St. Methodius I of Constantinople was born in Syracuse at the end of the eighth century. He came to Constantinople to obtain a place at court, but was persuaded to join a monastery instead. He opposed the government during the Iconoclast persecution and served as a liaison between the pope and the emperor of Constantinople.

The emperor Michael refused to stop his persecution, and punished Methodius by forcing him to spend seven years in a disused tomb on the island of Antigoni.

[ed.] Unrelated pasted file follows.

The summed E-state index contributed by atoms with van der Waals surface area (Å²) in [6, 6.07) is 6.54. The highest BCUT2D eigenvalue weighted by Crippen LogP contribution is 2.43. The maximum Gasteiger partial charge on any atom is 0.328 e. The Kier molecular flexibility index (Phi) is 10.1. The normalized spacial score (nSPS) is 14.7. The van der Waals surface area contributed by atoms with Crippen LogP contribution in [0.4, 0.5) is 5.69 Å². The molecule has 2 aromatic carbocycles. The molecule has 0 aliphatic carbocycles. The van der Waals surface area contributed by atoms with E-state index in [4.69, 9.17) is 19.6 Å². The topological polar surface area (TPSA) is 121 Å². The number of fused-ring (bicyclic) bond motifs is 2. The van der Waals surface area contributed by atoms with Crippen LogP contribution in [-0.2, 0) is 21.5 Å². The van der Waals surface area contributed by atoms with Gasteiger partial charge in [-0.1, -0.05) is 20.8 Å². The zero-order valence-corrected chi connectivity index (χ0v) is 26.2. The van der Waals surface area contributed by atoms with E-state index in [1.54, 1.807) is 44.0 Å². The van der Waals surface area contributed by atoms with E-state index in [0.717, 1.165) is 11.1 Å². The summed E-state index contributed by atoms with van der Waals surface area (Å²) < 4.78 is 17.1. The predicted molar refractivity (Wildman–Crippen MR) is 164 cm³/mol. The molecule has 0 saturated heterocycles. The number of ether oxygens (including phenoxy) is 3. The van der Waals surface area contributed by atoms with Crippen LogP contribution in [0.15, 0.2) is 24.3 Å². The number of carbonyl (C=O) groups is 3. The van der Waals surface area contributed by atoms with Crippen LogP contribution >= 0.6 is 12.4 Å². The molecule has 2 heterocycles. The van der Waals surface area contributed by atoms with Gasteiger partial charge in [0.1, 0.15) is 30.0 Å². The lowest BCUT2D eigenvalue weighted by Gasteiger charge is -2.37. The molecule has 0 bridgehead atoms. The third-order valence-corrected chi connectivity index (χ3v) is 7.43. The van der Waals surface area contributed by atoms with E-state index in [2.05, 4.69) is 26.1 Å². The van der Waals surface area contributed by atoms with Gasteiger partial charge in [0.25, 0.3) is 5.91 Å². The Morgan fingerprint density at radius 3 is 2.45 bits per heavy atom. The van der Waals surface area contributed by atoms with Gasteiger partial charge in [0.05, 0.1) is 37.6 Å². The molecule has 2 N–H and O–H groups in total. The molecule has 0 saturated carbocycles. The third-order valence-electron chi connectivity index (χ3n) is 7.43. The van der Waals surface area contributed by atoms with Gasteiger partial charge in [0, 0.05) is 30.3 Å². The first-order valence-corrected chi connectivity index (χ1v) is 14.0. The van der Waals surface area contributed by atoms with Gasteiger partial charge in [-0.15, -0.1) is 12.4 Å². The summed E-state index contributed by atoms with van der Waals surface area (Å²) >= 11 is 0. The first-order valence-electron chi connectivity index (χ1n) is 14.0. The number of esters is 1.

Methodius was set free from his prison in 828, when Michael stopped his persecution and proclaimed general amnesty, but his son led an even greater persecution, which Methodius stood against, and suffered greatly.

In the last five years of his life, Methodius served as the Patriarch of Constantinople. He died in 846, on June 14, in Constantinople.

Methodius is said to have written many works, although only a few sermons and letters are still in existence.